Not everybody is happy about the CBS takeover of TEN.
Shareholders who stand to lose everything are considering a class action lawsuit.
Australian Shareholders Association director Allan Goldin told News Corp preliminary talks have been held with law firms about a class action.
“Class actions are very difficult and whether that is a possibility or if it’s not it’s really too early to say. But sure, we are having talks,” he said.
The surprise announcement on Monday will see secured creditors paid, along with a guarantors’ fee owed to billionaire shareholders Lachlan Murdoch, Bruce Gordon and James Packer. But smaller shareholders are expected to receive no compensation for their shares being taken over by the $35 billion ($US28 billion) broadcaster.
Shareholder John Homewood told Fairfax, “It just seems to me that these administrators … it is as if the poor old shareholder has been pushed out of the way of a business that for all intents and purposes was viable.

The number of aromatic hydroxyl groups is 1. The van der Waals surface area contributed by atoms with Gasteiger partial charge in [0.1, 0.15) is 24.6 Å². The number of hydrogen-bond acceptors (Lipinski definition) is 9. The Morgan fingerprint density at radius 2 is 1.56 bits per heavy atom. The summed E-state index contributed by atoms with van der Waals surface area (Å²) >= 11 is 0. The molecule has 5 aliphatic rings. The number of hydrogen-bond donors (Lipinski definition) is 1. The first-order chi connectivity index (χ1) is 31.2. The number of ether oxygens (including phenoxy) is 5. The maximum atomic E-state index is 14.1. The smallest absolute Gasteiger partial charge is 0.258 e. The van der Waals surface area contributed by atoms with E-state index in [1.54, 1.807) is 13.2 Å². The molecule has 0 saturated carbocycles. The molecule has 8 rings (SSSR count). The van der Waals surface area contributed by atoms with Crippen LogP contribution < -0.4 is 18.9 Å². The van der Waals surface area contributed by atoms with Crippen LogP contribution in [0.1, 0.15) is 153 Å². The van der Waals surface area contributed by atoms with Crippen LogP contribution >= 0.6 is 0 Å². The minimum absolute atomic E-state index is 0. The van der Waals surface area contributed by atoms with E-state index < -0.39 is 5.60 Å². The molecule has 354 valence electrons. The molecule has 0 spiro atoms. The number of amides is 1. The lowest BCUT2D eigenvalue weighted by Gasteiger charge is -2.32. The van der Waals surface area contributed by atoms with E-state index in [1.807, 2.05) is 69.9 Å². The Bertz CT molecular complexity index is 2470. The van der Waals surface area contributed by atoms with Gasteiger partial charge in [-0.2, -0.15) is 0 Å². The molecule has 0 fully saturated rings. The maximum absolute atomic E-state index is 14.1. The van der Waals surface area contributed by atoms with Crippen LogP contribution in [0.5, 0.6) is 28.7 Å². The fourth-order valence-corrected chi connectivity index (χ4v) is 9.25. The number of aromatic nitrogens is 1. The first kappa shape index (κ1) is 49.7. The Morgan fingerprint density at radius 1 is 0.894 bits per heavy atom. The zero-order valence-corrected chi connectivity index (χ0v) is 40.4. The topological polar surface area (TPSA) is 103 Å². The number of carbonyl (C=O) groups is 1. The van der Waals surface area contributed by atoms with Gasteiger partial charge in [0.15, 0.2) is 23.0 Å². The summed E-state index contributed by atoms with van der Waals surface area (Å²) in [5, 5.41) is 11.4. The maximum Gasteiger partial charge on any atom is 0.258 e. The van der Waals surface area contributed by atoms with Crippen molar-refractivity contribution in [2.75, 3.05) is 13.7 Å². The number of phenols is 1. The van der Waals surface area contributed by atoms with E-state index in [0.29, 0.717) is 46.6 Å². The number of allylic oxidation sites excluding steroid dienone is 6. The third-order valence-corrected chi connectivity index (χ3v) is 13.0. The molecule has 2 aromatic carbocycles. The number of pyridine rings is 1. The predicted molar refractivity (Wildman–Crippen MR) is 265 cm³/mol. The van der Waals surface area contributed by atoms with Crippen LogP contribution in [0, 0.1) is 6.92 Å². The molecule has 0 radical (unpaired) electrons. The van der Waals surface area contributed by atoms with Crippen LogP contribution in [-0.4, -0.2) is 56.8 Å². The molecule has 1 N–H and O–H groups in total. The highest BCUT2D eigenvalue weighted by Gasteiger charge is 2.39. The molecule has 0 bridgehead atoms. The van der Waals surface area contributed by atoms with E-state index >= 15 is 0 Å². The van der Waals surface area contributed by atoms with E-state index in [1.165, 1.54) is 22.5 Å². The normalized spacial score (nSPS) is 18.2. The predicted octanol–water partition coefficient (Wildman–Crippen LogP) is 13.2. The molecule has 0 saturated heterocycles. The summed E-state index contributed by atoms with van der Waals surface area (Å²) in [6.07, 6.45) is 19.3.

“I have come to the realisation that effectively shareholders will have their equity interest just transferred over to CBS. It is really the lack of information being provided that has got me a bit hot under the collar.”
ASA has written to Treasurer Scott Morrison, asking that CBS amend its offer so that shareholders did not miss out.
“It is just like anything, you’d prefer Australian assets to stay in Australian hands if possible,” Goldin said, adding that “outdated” media laws made it “almost impossible” for an Australian to bid.
The CBS deal is yet to be voted on by creditors and passed by the Foreign Investment Review Board. Shareholders will not get a vote on the CBS takeover and have not been able to trade shares since June 13.